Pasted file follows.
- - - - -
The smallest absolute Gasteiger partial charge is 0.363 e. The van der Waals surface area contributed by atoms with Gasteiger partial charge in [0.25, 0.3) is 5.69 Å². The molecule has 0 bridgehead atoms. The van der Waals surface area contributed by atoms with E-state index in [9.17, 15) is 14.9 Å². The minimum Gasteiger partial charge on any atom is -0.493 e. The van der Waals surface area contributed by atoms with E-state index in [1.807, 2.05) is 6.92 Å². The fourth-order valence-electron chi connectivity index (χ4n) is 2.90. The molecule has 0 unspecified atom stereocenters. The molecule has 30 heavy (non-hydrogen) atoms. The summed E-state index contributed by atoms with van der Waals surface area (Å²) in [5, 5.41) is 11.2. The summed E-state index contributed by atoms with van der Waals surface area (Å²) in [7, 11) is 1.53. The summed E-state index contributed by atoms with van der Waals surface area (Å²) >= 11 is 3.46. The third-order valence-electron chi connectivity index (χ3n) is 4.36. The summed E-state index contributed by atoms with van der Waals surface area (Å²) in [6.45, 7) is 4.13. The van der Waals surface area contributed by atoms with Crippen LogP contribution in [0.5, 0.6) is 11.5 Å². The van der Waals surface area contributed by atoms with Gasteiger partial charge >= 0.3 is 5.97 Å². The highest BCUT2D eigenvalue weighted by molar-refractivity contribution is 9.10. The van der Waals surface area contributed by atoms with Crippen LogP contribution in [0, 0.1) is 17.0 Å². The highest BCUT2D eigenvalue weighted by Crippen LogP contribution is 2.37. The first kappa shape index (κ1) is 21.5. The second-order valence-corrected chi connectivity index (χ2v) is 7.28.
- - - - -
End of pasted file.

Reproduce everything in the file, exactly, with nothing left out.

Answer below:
The smallest absolute Gasteiger partial charge is 0.363 e. The van der Waals surface area contributed by atoms with Gasteiger partial charge in [0.25, 0.3) is 5.69 Å². The molecule has 0 bridgehead atoms. The van der Waals surface area contributed by atoms with E-state index in [9.17, 15) is 14.9 Å². The minimum Gasteiger partial charge on any atom is -0.493 e. The van der Waals surface area contributed by atoms with E-state index in [1.807, 2.05) is 6.92 Å². The fourth-order valence-electron chi connectivity index (χ4n) is 2.90. The molecule has 0 unspecified atom stereocenters. The molecule has 30 heavy (non-hydrogen) atoms. The summed E-state index contributed by atoms with van der Waals surface area (Å²) in [5, 5.41) is 11.2. The summed E-state index contributed by atoms with van der Waals surface area (Å²) in [7, 11) is 1.53. The summed E-state index contributed by atoms with van der Waals surface area (Å²) >= 11 is 3.46. The third-order valence-electron chi connectivity index (χ3n) is 4.36. The summed E-state index contributed by atoms with van der Waals surface area (Å²) in [6.45, 7) is 4.13. The van der Waals surface area contributed by atoms with Crippen LogP contribution in [0.5, 0.6) is 11.5 Å². The van der Waals surface area contributed by atoms with Gasteiger partial charge >= 0.3 is 5.97 Å². The highest BCUT2D eigenvalue weighted by molar-refractivity contribution is 9.10. The van der Waals surface area contributed by atoms with Crippen LogP contribution in [0, 0.1) is 17.0 Å². The highest BCUT2D eigenvalue weighted by Crippen LogP contribution is 2.37. The first kappa shape index (κ1) is 21.5. The second-order valence-corrected chi connectivity index (χ2v) is 7.28.